Impact of Contextual Factors on Prostate Cancer Risk and Outcomes
Final rept. 1 Jul 2010-31 Mar 2014
CANCER PREVENTION INST OF CALIFORNIA FREMONT
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The primary goal of this project was to address the role of contextual factors on prostate cancer risk and survival by pooling data from two prostate cancer case-control studies and geospatial data on social and built environment contextual factors. The results showed that neighborhood socioeconomic status SES accounted for disparities in survivalmortality between Blacks and non-Hispanic Whites. Patient s education only partially accounted for the survival disparity. Neighborhood SES was itself independently associated with survivalmortality after prostate cancer diagnosis. The results also showed more than two-fold increased risk of localized and advanced disease associated with increasing levels of neighborhood SES. For localized disease, this association was largely explained by prostate cancer risk factors as well as certain neighborhood characteristics, specifically population density, crowding, and residential mobility. Neighborhoods that are more dense more per capita residents, have more crowded households household occupants, and have less population mobility are associated with lower prostate cancer risk. For advanced disease, the association with neighborhood SES was not explained by any available individual or neighborhood factors. These results indicate that additional research targeted to understanding the factors and mechanisms underpinning the neighborhood socioeconomic status associations with risk and survival, may help inform future interventions to ameliorate disparities particularly higher risk and mortality of disease among Blacks.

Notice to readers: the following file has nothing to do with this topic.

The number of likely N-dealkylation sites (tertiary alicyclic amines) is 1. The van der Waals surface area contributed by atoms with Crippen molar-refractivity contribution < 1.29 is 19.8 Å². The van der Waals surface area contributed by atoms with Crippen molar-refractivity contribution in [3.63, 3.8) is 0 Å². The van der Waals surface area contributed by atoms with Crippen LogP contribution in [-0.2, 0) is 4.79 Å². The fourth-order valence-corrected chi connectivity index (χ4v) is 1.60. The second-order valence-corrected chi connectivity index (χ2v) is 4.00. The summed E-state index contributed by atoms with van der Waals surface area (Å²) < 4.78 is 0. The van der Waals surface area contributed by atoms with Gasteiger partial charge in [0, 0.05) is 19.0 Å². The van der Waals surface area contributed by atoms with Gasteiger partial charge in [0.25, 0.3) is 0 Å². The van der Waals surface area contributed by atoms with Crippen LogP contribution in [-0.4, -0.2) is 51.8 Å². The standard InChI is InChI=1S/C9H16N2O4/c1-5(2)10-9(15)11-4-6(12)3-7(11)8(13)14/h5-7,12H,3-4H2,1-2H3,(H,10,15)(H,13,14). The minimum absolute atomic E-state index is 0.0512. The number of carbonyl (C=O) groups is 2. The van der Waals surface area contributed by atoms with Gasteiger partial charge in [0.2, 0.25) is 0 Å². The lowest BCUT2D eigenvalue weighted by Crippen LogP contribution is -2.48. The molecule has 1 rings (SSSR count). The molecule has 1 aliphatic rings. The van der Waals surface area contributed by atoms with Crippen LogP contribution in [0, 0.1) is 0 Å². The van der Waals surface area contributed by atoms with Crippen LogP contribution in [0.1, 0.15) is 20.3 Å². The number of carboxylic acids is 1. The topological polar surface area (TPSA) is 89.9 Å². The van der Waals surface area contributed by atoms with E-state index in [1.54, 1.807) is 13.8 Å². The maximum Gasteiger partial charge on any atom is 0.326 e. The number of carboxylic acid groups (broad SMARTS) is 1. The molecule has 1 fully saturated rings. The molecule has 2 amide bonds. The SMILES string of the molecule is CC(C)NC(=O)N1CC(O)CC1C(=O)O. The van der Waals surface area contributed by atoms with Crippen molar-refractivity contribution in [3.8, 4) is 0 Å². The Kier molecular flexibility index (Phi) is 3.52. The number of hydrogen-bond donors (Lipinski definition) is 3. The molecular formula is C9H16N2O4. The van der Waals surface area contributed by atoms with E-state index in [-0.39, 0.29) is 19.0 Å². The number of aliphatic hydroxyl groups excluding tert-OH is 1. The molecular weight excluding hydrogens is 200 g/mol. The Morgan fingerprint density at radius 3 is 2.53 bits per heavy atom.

- Medicine and Medical Research